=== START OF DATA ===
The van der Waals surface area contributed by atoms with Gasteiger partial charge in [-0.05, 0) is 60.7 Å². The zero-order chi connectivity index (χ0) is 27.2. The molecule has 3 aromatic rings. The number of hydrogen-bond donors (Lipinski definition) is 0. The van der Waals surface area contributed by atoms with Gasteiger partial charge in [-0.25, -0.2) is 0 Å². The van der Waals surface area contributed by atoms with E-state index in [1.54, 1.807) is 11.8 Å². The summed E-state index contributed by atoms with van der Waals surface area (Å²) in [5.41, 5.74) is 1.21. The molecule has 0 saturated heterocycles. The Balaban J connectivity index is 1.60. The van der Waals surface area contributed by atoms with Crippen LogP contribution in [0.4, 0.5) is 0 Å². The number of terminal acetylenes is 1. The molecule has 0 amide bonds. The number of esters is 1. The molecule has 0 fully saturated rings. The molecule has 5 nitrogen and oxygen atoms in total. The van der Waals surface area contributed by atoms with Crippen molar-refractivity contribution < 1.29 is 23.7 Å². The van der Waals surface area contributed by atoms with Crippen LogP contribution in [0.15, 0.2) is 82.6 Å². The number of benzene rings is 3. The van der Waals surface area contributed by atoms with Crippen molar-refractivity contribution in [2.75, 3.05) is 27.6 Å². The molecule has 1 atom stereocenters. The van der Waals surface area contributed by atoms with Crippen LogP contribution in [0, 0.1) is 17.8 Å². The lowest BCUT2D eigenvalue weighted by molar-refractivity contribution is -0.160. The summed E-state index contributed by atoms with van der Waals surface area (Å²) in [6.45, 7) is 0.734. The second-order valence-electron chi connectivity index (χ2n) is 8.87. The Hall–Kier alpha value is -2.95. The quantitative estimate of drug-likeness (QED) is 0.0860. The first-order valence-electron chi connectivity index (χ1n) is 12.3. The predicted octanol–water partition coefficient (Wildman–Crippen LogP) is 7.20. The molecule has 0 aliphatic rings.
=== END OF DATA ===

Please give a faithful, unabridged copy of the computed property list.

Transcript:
The van der Waals surface area contributed by atoms with Gasteiger partial charge in [-0.05, 0) is 60.7 Å². The zero-order chi connectivity index (χ0) is 27.2. The molecule has 3 aromatic rings. The number of hydrogen-bond donors (Lipinski definition) is 0. The van der Waals surface area contributed by atoms with Gasteiger partial charge in [-0.25, -0.2) is 0 Å². The van der Waals surface area contributed by atoms with E-state index in [1.54, 1.807) is 11.8 Å². The summed E-state index contributed by atoms with van der Waals surface area (Å²) in [5.41, 5.74) is 1.21. The molecule has 0 saturated heterocycles. The Balaban J connectivity index is 1.60. The van der Waals surface area contributed by atoms with Crippen LogP contribution in [0.4, 0.5) is 0 Å². The number of terminal acetylenes is 1. The molecule has 0 amide bonds. The number of esters is 1. The molecule has 0 fully saturated rings. The molecule has 5 nitrogen and oxygen atoms in total. The van der Waals surface area contributed by atoms with Crippen molar-refractivity contribution < 1.29 is 23.7 Å². The van der Waals surface area contributed by atoms with Crippen LogP contribution in [0.15, 0.2) is 82.6 Å². The number of benzene rings is 3. The van der Waals surface area contributed by atoms with Crippen molar-refractivity contribution in [2.75, 3.05) is 27.6 Å². The molecule has 1 atom stereocenters. The van der Waals surface area contributed by atoms with Crippen LogP contribution in [0, 0.1) is 17.8 Å². The lowest BCUT2D eigenvalue weighted by molar-refractivity contribution is -0.160. The summed E-state index contributed by atoms with van der Waals surface area (Å²) in [6.45, 7) is 0.734. The second-order valence-electron chi connectivity index (χ2n) is 8.87. The Hall–Kier alpha value is -2.95. The quantitative estimate of drug-likeness (QED) is 0.0860. The first-order valence-electron chi connectivity index (χ1n) is 12.3. The predicted octanol–water partition coefficient (Wildman–Crippen LogP) is 7.20. The molecule has 0 aliphatic rings.